Naturally, we all want to believe that nothing bad can happen to us. In the subconscious part of our mind, we might even believe we are immortal.
In 1969, a Swiss psychiatrist, Elisabeth Kübler-Ross in her book, “Death and Dying,” described the five stages of coping with the final days of life.
The findings in the book, described the stages people go through when they learn that they (or a loved one) are dying. These stages include:
Over the years, different school of thought has criticized the Kübler-Ross model of the 5 stages of grief.
This was because people studying her model mistakenly believed this is the specific order in which dying people grieve and that everyone in their final days of life goes through all stages.
Kübler-Ross however, noted that the five stages of grief are unique for each person facing loss, illness, or death.
For this reason, not everyone experiences the 5 stages of grief. And in the same vein, those who experience these 5 stages, do not all follow the stages in a linear pattern.
Kübler-Ross and the Five Stages of Grief
It is natural for a person diagnosed with a terminal illness to enter a stage of denial and isolation.
Some people outright disbelieve what the doctor is saying. You should always seek out second and third opinions when your life is of concern.
Some people may even demand a new set of tests, with the belief that the results of the first one were false.
Other people may isolate themselves from their doctors and will refuse any further medical treatment for a while.
This stage of denial does not usually last long. Soon after entering it, many people in their final days of life begin to accept their diagnosis as reality.
Hence, the patient may come out of isolation and finally resume medical treatment.
Some people, however, will use denial as a coping mechanism. They will use it long into their illness, through their final stages of life, and even to their death.
An extended denial is not always bad, because it does not always bring increased distress.
However, once the denial and shock started to fade, the start of the healing process begins. But at this point, those feelings, once suppressed, begin to resurface.
Anger is the stage where the bottled-up feelings of the previous stages of denial are released. In this stage, lots of frustration and yelling get released from the grief patient to anyone who happens to be in the way.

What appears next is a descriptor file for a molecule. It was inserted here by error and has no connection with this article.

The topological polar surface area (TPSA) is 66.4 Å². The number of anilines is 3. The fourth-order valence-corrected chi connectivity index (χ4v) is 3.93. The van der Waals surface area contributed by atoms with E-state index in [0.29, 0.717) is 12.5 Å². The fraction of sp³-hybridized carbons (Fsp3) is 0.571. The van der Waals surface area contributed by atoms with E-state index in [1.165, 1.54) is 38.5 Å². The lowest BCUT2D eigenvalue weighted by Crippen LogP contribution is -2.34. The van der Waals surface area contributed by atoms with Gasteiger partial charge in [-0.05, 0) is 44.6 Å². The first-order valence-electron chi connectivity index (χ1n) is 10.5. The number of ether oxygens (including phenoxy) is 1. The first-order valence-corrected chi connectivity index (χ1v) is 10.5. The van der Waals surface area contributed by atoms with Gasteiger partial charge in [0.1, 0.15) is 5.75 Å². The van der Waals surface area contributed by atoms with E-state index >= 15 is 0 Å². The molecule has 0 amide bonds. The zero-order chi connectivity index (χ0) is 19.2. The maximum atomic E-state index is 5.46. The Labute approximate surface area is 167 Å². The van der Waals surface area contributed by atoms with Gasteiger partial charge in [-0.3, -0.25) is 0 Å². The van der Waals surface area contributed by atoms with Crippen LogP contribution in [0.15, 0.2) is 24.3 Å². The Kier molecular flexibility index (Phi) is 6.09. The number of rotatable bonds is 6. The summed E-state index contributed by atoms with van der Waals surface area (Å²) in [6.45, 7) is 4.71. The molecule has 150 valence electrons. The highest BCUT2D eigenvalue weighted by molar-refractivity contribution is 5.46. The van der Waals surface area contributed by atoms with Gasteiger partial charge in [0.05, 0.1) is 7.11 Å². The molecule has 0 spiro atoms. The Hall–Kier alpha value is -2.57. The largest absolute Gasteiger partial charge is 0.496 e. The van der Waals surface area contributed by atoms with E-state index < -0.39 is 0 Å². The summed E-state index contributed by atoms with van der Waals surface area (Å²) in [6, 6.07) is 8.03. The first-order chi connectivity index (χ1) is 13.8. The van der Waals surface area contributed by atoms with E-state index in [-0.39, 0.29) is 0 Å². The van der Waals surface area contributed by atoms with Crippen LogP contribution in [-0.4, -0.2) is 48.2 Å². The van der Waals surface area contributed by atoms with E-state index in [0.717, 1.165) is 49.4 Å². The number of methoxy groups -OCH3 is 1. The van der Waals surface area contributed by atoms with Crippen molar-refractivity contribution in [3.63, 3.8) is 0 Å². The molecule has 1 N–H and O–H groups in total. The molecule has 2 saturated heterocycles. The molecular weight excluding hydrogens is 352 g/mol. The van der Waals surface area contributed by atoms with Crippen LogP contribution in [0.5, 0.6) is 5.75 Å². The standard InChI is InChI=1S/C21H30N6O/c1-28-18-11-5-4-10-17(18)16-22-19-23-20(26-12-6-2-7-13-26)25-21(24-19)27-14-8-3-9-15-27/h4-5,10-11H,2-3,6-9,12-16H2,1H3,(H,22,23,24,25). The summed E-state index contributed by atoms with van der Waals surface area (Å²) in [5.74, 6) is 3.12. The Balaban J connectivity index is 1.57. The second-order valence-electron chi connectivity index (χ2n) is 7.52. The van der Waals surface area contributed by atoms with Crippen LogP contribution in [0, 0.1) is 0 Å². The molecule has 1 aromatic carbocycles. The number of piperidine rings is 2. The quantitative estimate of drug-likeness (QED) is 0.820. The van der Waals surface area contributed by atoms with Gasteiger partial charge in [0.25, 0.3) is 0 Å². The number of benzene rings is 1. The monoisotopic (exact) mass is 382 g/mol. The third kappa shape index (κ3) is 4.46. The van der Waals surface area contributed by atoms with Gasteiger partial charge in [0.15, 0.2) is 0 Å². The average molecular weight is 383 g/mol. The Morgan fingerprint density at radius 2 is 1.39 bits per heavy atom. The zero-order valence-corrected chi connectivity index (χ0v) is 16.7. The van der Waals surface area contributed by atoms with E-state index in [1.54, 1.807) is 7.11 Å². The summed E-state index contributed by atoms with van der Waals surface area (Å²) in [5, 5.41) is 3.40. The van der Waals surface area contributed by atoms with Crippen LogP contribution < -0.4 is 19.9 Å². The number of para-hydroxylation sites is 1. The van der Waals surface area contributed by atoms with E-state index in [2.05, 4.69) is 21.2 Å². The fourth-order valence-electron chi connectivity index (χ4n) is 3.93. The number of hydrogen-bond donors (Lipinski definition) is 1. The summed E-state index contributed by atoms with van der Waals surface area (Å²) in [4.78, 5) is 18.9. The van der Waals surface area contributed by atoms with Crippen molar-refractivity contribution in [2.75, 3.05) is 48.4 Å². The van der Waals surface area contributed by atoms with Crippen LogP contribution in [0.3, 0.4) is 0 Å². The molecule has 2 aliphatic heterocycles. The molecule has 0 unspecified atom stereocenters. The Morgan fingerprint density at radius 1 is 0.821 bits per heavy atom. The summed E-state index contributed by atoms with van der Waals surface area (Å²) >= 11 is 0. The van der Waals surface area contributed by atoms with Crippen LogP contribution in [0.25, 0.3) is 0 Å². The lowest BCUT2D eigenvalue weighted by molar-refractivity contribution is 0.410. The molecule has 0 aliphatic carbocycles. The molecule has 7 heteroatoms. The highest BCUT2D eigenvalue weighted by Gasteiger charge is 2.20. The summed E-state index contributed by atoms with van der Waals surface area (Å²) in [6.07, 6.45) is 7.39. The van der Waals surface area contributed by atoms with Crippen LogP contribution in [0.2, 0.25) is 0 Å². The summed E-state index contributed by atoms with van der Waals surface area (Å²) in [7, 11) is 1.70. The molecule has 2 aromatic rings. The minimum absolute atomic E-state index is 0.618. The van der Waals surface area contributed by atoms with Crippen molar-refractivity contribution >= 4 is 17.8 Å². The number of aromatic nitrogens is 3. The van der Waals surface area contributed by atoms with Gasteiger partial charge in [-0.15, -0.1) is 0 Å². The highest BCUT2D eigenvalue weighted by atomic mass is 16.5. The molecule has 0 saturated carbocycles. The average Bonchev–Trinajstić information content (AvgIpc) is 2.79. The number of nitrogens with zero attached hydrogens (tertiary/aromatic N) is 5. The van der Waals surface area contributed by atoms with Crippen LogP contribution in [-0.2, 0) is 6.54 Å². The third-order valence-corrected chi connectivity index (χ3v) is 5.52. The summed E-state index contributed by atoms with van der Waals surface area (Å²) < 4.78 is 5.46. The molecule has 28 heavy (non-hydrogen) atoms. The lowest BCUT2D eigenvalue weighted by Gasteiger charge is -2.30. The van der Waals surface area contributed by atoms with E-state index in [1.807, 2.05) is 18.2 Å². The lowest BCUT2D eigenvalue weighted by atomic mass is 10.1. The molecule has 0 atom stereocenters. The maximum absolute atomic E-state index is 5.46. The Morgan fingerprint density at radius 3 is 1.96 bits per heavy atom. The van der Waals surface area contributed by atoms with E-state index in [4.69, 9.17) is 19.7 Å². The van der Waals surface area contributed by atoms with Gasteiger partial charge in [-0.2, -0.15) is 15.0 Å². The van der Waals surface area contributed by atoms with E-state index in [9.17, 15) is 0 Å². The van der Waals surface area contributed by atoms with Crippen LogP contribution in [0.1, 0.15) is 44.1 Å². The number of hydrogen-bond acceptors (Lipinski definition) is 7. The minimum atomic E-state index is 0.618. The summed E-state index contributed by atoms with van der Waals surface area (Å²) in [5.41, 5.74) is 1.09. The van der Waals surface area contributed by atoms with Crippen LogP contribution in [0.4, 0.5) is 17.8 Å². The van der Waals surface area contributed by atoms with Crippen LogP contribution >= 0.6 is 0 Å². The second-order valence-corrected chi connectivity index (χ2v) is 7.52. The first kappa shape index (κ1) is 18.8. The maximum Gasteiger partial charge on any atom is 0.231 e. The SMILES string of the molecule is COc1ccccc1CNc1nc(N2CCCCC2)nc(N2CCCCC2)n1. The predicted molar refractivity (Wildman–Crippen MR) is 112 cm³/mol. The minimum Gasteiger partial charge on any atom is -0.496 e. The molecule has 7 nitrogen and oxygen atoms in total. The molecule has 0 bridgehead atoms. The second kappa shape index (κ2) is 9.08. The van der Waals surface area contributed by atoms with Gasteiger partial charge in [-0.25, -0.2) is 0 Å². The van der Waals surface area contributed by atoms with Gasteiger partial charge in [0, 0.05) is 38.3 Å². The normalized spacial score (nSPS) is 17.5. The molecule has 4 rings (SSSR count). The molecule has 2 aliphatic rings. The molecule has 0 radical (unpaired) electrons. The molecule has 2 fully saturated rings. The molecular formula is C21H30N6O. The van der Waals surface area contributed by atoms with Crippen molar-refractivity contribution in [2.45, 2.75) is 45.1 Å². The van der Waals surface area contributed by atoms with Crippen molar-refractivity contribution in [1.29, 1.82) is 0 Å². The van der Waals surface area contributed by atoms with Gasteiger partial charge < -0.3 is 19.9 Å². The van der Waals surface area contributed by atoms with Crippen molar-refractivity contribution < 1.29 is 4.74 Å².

Nurses and doctors get yelled at in the hospital and family members are greeted with little enthusiasm. Strangers may even receive a dose of the yelling act of anger.
It is vital to understand where this anger proceeds from. A person in his final days of life may watch TV and see people laughing and dancing and become angry.
These scenes portray reminders, showing their inability to do any of those things anymore.
When you are experiencing a grief event, you might feel disconnected from reality. You might feel life has shattered and there is nothing solid to hold on to.
However, think of anger as a strength to bind you to reality. See it as something to grasp onto – a natural step in healing.
Throughout life, people in their final days of life experience many instances of grief. Kübler-Ross identified these five areas of our common grief stages.
When something bad occurs, have you ever caught yourself making a deal with God?
Something like, “Please God, if you save me from this mess, I will be an exceptionally good person. In fact, I will never lie or doubt you again.”
This is bargaining. In a way, this stage of grief is false hope.
For example, you hear people say, “If you change this, I’ll change that.” At this stage, the patient is desperate to get things and life back to their formal state.
For this reason, an endless amount of “what if” statements begin to pop up. Statements like, “What if I left the house 10 minutes sooner? Maybe the accident may not have never happened”.
What if I encouraged him to go to the doctor three months ago like I first thought – maybe cancer would have been discovered earlier, and he could have been saved.